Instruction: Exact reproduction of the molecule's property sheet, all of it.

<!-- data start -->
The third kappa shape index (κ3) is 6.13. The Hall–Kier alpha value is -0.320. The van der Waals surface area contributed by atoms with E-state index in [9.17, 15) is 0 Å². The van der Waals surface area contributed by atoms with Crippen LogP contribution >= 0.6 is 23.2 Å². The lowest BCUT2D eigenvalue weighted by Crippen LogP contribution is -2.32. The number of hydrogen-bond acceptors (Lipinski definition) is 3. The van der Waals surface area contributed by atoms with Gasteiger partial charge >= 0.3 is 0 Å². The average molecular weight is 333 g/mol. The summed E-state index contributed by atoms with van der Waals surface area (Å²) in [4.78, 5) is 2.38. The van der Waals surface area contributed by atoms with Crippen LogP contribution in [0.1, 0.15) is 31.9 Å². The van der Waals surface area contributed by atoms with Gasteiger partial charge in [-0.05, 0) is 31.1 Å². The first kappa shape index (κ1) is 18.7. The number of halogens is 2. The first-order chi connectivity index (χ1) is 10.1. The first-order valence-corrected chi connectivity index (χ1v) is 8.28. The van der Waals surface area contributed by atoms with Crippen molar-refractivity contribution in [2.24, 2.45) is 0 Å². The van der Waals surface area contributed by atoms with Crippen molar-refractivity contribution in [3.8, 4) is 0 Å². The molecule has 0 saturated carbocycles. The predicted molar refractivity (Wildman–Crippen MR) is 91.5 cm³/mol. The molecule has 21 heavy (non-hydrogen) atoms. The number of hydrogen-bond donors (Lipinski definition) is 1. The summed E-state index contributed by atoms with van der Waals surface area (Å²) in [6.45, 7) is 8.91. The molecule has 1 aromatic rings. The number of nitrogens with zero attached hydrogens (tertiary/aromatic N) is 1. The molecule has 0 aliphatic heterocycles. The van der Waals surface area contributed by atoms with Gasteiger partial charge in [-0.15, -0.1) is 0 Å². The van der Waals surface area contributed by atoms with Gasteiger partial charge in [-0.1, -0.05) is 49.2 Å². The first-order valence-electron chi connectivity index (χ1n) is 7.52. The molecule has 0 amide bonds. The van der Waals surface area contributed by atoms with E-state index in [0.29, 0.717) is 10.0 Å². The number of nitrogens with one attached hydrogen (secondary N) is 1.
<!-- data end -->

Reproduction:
The third kappa shape index (κ3) is 6.13. The Hall–Kier alpha value is -0.320. The van der Waals surface area contributed by atoms with E-state index in [9.17, 15) is 0 Å². The van der Waals surface area contributed by atoms with Crippen LogP contribution >= 0.6 is 23.2 Å². The lowest BCUT2D eigenvalue weighted by Crippen LogP contribution is -2.32. The number of hydrogen-bond acceptors (Lipinski definition) is 3. The van der Waals surface area contributed by atoms with Gasteiger partial charge >= 0.3 is 0 Å². The average molecular weight is 333 g/mol. The summed E-state index contributed by atoms with van der Waals surface area (Å²) in [4.78, 5) is 2.38. The van der Waals surface area contributed by atoms with Crippen LogP contribution in [0.1, 0.15) is 31.9 Å². The van der Waals surface area contributed by atoms with Gasteiger partial charge in [-0.05, 0) is 31.1 Å². The first kappa shape index (κ1) is 18.7. The number of halogens is 2. The first-order chi connectivity index (χ1) is 10.1. The first-order valence-corrected chi connectivity index (χ1v) is 8.28. The van der Waals surface area contributed by atoms with Crippen molar-refractivity contribution in [2.24, 2.45) is 0 Å². The van der Waals surface area contributed by atoms with Crippen molar-refractivity contribution in [3.8, 4) is 0 Å². The molecule has 0 saturated carbocycles. The predicted molar refractivity (Wildman–Crippen MR) is 91.5 cm³/mol. The molecule has 21 heavy (non-hydrogen) atoms. The number of hydrogen-bond donors (Lipinski definition) is 1. The summed E-state index contributed by atoms with van der Waals surface area (Å²) in [6.45, 7) is 8.91. The molecule has 1 aromatic rings. The number of nitrogens with zero attached hydrogens (tertiary/aromatic N) is 1. The molecule has 0 aliphatic heterocycles. The van der Waals surface area contributed by atoms with Gasteiger partial charge in [-0.15, -0.1) is 0 Å². The van der Waals surface area contributed by atoms with Gasteiger partial charge in [-0.1, -0.05) is 49.2 Å². The first-order valence-electron chi connectivity index (χ1n) is 7.52. The molecule has 0 amide bonds. The van der Waals surface area contributed by atoms with E-state index in [0.29, 0.717) is 10.0 Å². The number of nitrogens with one attached hydrogen (secondary N) is 1.